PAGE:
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July 24, 2008 5:45 PM

PRO BONO 2008: Latham's Free Speech Advocate

Posted by Zach Lowe

On Tuesday, a federal appeals court in Philadelphia struck down the Child Online Protection Act, which punishes those who post commercial material online that could be deemed harmful to minors. The ruling marks the sixth time since the law's 1998 passage that courts have rejected it. Congress passed the law after an even broader earlier version was ruled unconstitutional by the Supreme Court in its 1997 Reno V. American Civil Liberties Union decision.  Christopher Harris, a Latham & Wakins partner who specializes in securities litigation, has been fighting the law alongside the ACLU since 1998--and he may not be done. Government lawyers may appeal the latest decision to the Supreme Court.

How did you first get involved in these types of cases?
I was a first-year associate when the ACLU asked a partner at our firm, Michael Hertz, to help in a case against a similar Internet content law [former New York Governor] George Pataki had passed. Michael asked me to help him out. I'm still not sure why.

The ACLU is listed as lead counsel on this case. What did Latham's role involve?
I've been the joint lead trial counsel at one stage last year, and we wrote half the brief for the appellate case decided this week.

What other free speech cases have you worked on?
The work I do with the ACLU is pro bono. I've worked with them on cases involving state laws similar to the Pataki case and the federal law we're talking about now. Several states have tried in various ways to restrict content on the Internet. The intersection between the First Amendment and the Internet is very interesting, especially the question of how you can apply doctrines from the physical world to the Internet. It just doesn't translate well.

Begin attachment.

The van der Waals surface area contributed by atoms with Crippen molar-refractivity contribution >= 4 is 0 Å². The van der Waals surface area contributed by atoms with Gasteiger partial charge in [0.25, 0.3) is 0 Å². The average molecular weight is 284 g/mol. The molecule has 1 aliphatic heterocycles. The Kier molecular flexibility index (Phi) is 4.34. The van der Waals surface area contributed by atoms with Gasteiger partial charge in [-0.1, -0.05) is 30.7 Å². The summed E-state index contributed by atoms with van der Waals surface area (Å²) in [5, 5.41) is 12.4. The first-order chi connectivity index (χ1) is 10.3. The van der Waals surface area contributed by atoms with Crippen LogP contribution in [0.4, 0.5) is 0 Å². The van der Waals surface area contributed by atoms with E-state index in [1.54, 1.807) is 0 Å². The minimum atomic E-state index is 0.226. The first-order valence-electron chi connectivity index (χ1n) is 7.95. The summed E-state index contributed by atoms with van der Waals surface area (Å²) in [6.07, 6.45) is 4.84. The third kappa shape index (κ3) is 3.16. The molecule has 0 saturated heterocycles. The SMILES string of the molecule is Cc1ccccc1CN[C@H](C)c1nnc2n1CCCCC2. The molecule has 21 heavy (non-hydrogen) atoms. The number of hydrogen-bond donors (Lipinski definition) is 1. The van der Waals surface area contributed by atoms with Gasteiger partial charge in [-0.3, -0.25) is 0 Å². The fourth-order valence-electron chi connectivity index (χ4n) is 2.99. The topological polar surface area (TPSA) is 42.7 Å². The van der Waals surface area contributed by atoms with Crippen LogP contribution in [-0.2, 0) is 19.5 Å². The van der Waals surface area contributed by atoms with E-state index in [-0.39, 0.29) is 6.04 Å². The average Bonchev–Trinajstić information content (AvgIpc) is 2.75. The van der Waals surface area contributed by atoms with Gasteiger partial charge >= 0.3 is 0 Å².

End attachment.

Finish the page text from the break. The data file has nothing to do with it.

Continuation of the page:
How so?
We've relied on both the First Amendment and the Commerce Clause [which states that Congress shall regulate all interstate commerce]. It's very hard to argue that what's on the Internet doesn't constitute interstate commerce. All of these laws have been struck down either on the Commerce Clause or the First Amendment.

Has the free speech work netted any fees for the firm?
Sure, I've done some paying cases. I represented a group of cigar makers that successfully challenged [in a Supreme Court case called Lorillard Tobacco Co. v. Reilly] restrictions in labeling and advertising Massachusetts imposed on tobacco companies. We got some portions of the regulations related to cigar advertising struck down. I've also represented a social networking Web site in a case in which states wanted to impose a requirement that the site obtain parental consent before any minor can sign up. We negotiated a settlement with the attorneys general before it ever went to trial.

Do you enjoy this work? How much of your time do you spend on it?
At this point, I probably spend about 10 percent of my time on these cases. It's been one of my most rewarding experiences as a lawyer, and the ACLU attorneys are some of the smartest people I've ever worked with. It can certainly be a nice break from securities litigation.

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